However, I did my best to keep my cool and “have fun with it” throughout the first game. Honestly, I was super rusty, and I did not have the vertical I thought I did, so I was mainly focused on not embarrassing myself and getting the basic motions right. However, midway through the second game, I could feel myself warming up and getting my groove back. I hit a couple good serves, didn’t shank the ball out of bounds, and even set a ball up for a great spike by my buddy. Then it happened. A kid on the other team that had been pissing me off all game (he had fucking knee pads on. Seriously?) blindsided me with a spike that came straight down on me and hit my hands into my crotch. I was seething with anger, shame, and a good amount of pain, and I felt the competitive beast come out.
“FUCK. Let’s pick it up, guys!” I yelled, mostly at myself. My friend shot me a warning look, but it was far too late. Two plays later I got my chance. A ball came over the net hot, and I hung in there and dug it up to my teammate. “Yess” I exclaimed as he got under it for the set. He put it perfectly in front of me, and I swear that ball hung there for an eternity. I gathered up my legs and launched all 5’10” of me straight up for a spike. I felt the ball hit my palm and I knew it was perfect. It came down with the wrath of a thousand suns (like 5% of the speed that my girl Misty May hits with) and hit Kneepads Mcgee square in the face. “YEAHHH!” I yelled at his red, stupid face and turned around to high-five my teammates. My hands slowly sank as I noticed my friend shaking his head, and multiple people on my side of the net ask the opponent if he was ok. If he was ok? Who cares? I had just dominated him. I went one on one with this guy, and not even his kneepads could save him from my athletic prowess! Why was no one high-fiving me? It was then when I realized I was the team asshole.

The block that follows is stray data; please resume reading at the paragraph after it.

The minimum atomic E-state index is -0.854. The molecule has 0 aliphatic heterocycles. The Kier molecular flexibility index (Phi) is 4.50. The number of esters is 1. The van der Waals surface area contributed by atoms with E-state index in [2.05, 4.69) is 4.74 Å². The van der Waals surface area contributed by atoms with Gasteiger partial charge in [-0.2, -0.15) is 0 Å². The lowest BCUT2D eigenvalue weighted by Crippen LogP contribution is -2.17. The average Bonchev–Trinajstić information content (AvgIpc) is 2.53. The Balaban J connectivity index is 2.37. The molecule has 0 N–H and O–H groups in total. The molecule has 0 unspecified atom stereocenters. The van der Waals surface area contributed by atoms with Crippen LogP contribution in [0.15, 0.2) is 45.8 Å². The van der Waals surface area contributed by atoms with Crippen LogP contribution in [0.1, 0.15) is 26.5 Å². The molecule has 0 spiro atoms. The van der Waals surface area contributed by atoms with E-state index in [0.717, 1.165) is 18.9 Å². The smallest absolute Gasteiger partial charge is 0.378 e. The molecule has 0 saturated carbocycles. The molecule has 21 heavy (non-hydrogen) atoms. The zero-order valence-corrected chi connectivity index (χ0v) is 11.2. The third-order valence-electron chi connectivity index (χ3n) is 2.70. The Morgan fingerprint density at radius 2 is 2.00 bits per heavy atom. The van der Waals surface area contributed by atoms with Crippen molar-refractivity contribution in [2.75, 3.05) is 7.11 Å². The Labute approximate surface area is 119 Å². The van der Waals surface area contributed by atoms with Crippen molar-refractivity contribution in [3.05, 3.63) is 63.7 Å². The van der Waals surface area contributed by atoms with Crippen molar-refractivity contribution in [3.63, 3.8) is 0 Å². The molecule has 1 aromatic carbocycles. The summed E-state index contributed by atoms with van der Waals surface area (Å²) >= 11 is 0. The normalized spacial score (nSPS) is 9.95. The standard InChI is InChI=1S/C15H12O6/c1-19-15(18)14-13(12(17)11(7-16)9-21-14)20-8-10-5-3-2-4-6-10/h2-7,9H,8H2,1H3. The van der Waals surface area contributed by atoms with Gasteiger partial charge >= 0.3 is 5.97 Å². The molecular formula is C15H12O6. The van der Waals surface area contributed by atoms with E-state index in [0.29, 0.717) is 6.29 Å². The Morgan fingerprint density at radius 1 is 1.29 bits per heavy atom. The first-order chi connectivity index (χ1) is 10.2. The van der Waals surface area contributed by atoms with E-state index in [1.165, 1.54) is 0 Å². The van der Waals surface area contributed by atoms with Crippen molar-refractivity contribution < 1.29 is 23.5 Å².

Every team’s got one; the kid that lays out for plays, wears his emotions on his sleeve and comes across as a dick. I had felt this persona brewing inside me for years, and it had finally come out. And you know what? It felt great. I regret nothing. If people beat me and they rub it in, I get it. I accept that. But what I won’t accept is playing with people who don’t care about the win. If I’m competing at something, the win is my only goal, and I will do whatever I have to achieve it. I’ll throw my body around like my joints don’t already hurt in the mornings, and I’ll shit talk someone if I think it will give me an extra edge. I’d rather win as an asshole than lose as a nice guy. You might hate me, but you want me on your team. Unless it’s soccer. I’m fucking horrible at soccer..